Taking that view, the Rule 1:19 subcommittee then debated how to accommodate journalists of all kinds, Ungerleider said. Some subcommittee members favored a credentialing process, especially expressing fears that gang members could intimidate witnesses, he said. The subcommittee eventually chose a registration approach instead, requiring news organizations and citizen journalists to fill out a form and submit it to the Public Information Office.
“There is that safeguard, if you will, that the registration process was designed to put in place so that a gang member can’t bring an iPhone into the courtroom,” he said. “A reporter can because they’ve showed the registration when they go in if they’re asked for it.”
Since the updates went into effect in September 2012, Ungerleider has said he’s seen a positive reception from WCVB-TV readers and viewers who can get live updates from the courtroom. Since reporters can use electronic devices such as laptops, cell phones and tablets in reporting from the courtroom, live blogging and Tweeting a trial as it is in progress can put news consumers in the middle of the judicial proceedings as they happen.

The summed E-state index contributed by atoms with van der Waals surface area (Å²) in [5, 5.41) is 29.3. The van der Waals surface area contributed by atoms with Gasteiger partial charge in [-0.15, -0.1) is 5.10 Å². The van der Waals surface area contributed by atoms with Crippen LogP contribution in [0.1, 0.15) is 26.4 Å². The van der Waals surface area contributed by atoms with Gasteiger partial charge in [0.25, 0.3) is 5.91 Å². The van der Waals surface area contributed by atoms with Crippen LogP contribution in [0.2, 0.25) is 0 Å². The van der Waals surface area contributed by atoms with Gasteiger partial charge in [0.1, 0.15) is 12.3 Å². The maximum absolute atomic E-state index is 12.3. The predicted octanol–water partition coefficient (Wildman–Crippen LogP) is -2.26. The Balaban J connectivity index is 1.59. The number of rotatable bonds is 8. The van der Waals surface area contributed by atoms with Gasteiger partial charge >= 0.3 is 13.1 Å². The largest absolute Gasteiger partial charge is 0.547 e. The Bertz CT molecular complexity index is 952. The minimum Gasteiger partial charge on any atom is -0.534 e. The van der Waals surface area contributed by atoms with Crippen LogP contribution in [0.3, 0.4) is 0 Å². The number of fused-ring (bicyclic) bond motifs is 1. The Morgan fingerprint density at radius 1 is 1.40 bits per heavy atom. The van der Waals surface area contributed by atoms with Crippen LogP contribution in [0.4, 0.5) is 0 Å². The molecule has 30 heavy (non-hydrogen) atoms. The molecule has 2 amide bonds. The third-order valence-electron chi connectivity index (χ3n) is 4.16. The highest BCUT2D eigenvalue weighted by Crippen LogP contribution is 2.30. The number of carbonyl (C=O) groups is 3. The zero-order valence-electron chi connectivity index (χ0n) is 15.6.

“The ability of our reporters to do that is very much welcomed and appreciated on our website because [readers] come … in pretty significant numbers,” Ungerleider said. “The expectation on the part of people who are looking for news has changed. They expect it in real time. They expect it with immediacy. They expect it when it’s happening. And the rule change has allowed us to do that.”
The ability to live blog judicial proceedings is somewhat unique to Massachusetts, Ungerleider said. Blogging, citizen journalism of proceedings and other new reporting ventures possible thanks to technology have transformed Massachusetts reporters’ expectations of covering the courts.
Additionally, the updates to Rule 1:19 coincidentally lined up with the emergence of Twitter and live blogging in reporting, coming at “just the right time,” he said
“It’s easy for reporters who work in this state to forget that the access that they have is really unique and that while some states have cameras, this may be one of the few of only states that allow the use of the electronic devices,” Ungerleider said. “That’s something that’s not happening anywhere else in the country. So this is a very unique set of circumstances that exist in this state.”